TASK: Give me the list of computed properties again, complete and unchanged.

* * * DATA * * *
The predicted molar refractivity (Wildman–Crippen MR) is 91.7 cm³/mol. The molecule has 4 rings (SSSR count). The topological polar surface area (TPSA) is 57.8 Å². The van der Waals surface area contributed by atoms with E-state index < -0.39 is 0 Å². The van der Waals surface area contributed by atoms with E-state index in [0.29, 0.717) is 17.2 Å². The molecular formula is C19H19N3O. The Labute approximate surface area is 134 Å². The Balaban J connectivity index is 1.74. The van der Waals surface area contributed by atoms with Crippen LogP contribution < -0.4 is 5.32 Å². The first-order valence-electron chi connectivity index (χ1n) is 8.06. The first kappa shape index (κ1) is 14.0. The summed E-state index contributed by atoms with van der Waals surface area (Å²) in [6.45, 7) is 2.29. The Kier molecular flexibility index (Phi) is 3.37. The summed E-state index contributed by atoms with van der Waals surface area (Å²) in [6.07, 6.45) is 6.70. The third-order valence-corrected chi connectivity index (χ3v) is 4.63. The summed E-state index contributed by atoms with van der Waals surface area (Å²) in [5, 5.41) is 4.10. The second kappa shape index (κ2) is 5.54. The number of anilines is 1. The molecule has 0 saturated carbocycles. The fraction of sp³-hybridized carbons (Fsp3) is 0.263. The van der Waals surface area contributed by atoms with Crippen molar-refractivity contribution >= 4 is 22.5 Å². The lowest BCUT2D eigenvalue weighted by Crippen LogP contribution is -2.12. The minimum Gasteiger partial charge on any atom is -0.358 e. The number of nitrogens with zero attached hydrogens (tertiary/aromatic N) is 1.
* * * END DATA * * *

The predicted molar refractivity (Wildman–Crippen MR) is 91.7 cm³/mol. The molecule has 4 rings (SSSR count). The topological polar surface area (TPSA) is 57.8 Å². The van der Waals surface area contributed by atoms with E-state index < -0.39 is 0 Å². The van der Waals surface area contributed by atoms with E-state index in [0.29, 0.717) is 17.2 Å². The molecular formula is C19H19N3O. The Labute approximate surface area is 134 Å². The Balaban J connectivity index is 1.74. The van der Waals surface area contributed by atoms with Crippen LogP contribution < -0.4 is 5.32 Å². The first-order valence-electron chi connectivity index (χ1n) is 8.06. The first kappa shape index (κ1) is 14.0. The summed E-state index contributed by atoms with van der Waals surface area (Å²) in [6.45, 7) is 2.29. The Kier molecular flexibility index (Phi) is 3.37. The summed E-state index contributed by atoms with van der Waals surface area (Å²) in [6.07, 6.45) is 6.70. The third-order valence-corrected chi connectivity index (χ3v) is 4.63. The summed E-state index contributed by atoms with van der Waals surface area (Å²) in [5, 5.41) is 4.10. The second kappa shape index (κ2) is 5.54. The number of anilines is 1. The molecule has 0 saturated carbocycles. The fraction of sp³-hybridized carbons (Fsp3) is 0.263. The van der Waals surface area contributed by atoms with Crippen molar-refractivity contribution >= 4 is 22.5 Å². The lowest BCUT2D eigenvalue weighted by Crippen LogP contribution is -2.12. The minimum Gasteiger partial charge on any atom is -0.358 e. The number of nitrogens with zero attached hydrogens (tertiary/aromatic N) is 1.